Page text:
Commentary: Fusion skepticism follows a century of genius, fraud and hype

nuclear fusion
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This week government scientists at the Lawrence Livermore National Laboratory achieved a long-sought milestone in developing clean fusion energy. For the first time, the amount of energy produced by a fusion reaction exceeded the energy required to produce it.

The press dutifully reported the news, but there has been little celebration outside of scientific circles. For most people, fusion remains a futuristic pipe dream, constantly lurking around the corner, never materializing.

There are reasons for skepticism: Few scientific endeavors have been dogged by so many dead ends and false claims. But this has blinded us to the fact that, disappointments aside, scientists have been making slow but steady progress on fusion far longer than many people realize.

The ideas behind fusion originated with a paper delivered by British astrophysicist Arthur Eddington at a conference held in 1920. A devout Quaker and brilliant scientist, Eddington ventured an answer to an age-old question: How do stars like the sun generate energy?

He speculated that the immense pressure inside stars fused together, creating helium. This "fusion" converted some of the original matter into raw energy. As Eddington put it: the stars' "sub-atomic energy is…freely used to maintain their great furnaces…"

Eddington admitted to his listeners that he was more or less spitballing. But everything he said that day proved eerily accurate, including his warning that control of this latent power could be used for the benefit of the human race—"or its suicide."

In the 1930s, chemist Ernest Rutherford and two collaborators began conducting experiments with a heavy isotope of hydrogen known as deuterium. In 1934, the team slammed deuterium atoms together, turning the isotope into helium while simultaneously producing what they described as "an enormous effect"—a blast of energy.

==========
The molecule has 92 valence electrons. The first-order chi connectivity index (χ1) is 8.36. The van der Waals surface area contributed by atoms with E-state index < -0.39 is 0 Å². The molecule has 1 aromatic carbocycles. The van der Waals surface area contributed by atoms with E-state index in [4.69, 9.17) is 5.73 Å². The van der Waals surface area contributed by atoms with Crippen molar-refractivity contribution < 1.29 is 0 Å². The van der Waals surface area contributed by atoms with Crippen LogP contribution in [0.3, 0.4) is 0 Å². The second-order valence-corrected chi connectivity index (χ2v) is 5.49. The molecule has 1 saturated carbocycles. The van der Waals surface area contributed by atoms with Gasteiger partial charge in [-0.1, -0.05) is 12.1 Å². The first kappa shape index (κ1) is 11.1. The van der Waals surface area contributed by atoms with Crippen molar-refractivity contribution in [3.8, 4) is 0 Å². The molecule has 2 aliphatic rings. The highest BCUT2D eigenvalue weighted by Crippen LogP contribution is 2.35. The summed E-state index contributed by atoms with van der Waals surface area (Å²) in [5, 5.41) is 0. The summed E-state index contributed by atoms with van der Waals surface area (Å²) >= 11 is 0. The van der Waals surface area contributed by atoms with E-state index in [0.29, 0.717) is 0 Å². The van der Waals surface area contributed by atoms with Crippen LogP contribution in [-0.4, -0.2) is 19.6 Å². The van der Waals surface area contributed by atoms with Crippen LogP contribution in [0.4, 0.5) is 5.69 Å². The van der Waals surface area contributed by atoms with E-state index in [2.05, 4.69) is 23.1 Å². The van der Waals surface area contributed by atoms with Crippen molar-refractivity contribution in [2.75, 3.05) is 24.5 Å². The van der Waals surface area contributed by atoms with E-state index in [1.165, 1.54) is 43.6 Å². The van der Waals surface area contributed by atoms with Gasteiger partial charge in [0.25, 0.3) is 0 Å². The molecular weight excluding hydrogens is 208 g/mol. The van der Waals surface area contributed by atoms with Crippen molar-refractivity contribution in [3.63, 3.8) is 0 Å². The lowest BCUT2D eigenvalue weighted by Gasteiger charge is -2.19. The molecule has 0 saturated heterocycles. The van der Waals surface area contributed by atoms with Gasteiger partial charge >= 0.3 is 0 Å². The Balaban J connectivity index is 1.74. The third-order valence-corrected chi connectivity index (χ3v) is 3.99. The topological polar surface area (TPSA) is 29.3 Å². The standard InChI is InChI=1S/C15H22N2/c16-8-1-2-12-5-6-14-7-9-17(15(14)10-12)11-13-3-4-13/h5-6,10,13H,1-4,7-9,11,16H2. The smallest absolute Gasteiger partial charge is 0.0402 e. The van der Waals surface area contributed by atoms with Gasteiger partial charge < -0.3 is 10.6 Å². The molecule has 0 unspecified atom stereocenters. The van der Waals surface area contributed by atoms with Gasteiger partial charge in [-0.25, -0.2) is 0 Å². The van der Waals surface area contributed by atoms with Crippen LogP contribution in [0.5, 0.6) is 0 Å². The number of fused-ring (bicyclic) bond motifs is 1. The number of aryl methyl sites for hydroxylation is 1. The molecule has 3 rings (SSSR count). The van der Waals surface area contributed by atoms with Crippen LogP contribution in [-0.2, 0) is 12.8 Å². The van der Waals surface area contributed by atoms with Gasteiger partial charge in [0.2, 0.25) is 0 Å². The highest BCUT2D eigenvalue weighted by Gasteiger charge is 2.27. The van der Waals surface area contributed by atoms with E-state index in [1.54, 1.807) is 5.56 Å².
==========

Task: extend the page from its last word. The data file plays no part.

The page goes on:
This was fusion in miniature. Four years later, German physicist Hans Bethe figured out the precise subatomic sequence of events that undergird the process. That same year, two young scientists read Bethe's article on the subject and resolved to put his ideas into practice.

The eccentric duo, Arthur Kantrowitz and Eastman Jacobs, worked at a government research facility focused on aircraft performance. Building a fusion reactor had nothing to do with their jobs, so they dubbed their creation a "Diffusion Inhibitor," a vague but pretentious phrase that deterred superiors from asking too many questions.

Their design, foreshadowing later developments, featured a metal donut, or "torus," lined with magnets designed to contain and control the reaction. Lasers hadn't been invented, so they opted for radio waves to superheat the hydrogen. This consumed so much power that they had to conduct experiments at night to avoid taking down the power grid.

Ultimately, they flipped the switch and nothing happened. Not long afterward, their superiors caught on and shut down the project. No one realized it at the time, but the pair had come remarkably close to building the first fusion reactor, save for some flaws in the containment structure.

It wasn't until after World War II that scientists resumed work on fusion, all too aware of its speculative nature. James Tuck, a British physicist who had cut his teeth working on the Manhattan Project, designed an early fusion reactor he dubbed the "Perhapsatron," because "perhaps it will work and perhaps it will not."